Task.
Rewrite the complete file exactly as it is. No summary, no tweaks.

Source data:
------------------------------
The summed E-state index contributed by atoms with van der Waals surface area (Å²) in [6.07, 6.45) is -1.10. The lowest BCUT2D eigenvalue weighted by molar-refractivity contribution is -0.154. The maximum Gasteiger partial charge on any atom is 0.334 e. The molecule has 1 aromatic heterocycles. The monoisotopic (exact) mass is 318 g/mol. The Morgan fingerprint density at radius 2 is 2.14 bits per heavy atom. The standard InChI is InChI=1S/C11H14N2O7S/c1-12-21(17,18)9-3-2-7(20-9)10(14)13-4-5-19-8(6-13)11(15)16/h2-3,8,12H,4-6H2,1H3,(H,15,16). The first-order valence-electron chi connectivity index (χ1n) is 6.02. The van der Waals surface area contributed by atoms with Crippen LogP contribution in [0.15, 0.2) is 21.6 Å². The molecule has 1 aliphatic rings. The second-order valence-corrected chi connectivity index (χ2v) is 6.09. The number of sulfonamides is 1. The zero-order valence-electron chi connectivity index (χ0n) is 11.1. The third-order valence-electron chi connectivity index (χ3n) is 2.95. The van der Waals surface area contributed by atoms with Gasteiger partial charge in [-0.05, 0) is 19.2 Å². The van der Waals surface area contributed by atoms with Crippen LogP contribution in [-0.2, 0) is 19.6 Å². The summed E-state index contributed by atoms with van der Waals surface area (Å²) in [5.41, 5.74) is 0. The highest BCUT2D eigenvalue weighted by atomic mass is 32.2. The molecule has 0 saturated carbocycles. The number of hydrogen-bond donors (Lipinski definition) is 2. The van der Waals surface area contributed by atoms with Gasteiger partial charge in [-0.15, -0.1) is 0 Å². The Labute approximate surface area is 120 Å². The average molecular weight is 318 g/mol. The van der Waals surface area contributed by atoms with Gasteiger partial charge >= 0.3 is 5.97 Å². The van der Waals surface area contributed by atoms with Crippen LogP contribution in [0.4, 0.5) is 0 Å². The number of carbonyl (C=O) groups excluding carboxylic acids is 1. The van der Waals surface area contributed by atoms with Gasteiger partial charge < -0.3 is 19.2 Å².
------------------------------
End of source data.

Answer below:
The summed E-state index contributed by atoms with van der Waals surface area (Å²) in [6.07, 6.45) is -1.10. The lowest BCUT2D eigenvalue weighted by molar-refractivity contribution is -0.154. The maximum Gasteiger partial charge on any atom is 0.334 e. The molecule has 1 aromatic heterocycles. The monoisotopic (exact) mass is 318 g/mol. The Morgan fingerprint density at radius 2 is 2.14 bits per heavy atom. The standard InChI is InChI=1S/C11H14N2O7S/c1-12-21(17,18)9-3-2-7(20-9)10(14)13-4-5-19-8(6-13)11(15)16/h2-3,8,12H,4-6H2,1H3,(H,15,16). The first-order valence-electron chi connectivity index (χ1n) is 6.02. The van der Waals surface area contributed by atoms with Crippen LogP contribution in [0.15, 0.2) is 21.6 Å². The molecule has 1 aliphatic rings. The second-order valence-corrected chi connectivity index (χ2v) is 6.09. The number of sulfonamides is 1. The zero-order valence-electron chi connectivity index (χ0n) is 11.1. The third-order valence-electron chi connectivity index (χ3n) is 2.95. The van der Waals surface area contributed by atoms with Gasteiger partial charge in [-0.05, 0) is 19.2 Å². The van der Waals surface area contributed by atoms with Crippen LogP contribution in [-0.2, 0) is 19.6 Å². The summed E-state index contributed by atoms with van der Waals surface area (Å²) in [5.41, 5.74) is 0. The highest BCUT2D eigenvalue weighted by atomic mass is 32.2. The molecule has 0 saturated carbocycles. The number of hydrogen-bond donors (Lipinski definition) is 2. The van der Waals surface area contributed by atoms with Gasteiger partial charge in [-0.15, -0.1) is 0 Å². The Labute approximate surface area is 120 Å². The average molecular weight is 318 g/mol. The van der Waals surface area contributed by atoms with Gasteiger partial charge >= 0.3 is 5.97 Å². The van der Waals surface area contributed by atoms with Crippen LogP contribution in [0.4, 0.5) is 0 Å². The number of carbonyl (C=O) groups excluding carboxylic acids is 1. The van der Waals surface area contributed by atoms with Gasteiger partial charge < -0.3 is 19.2 Å².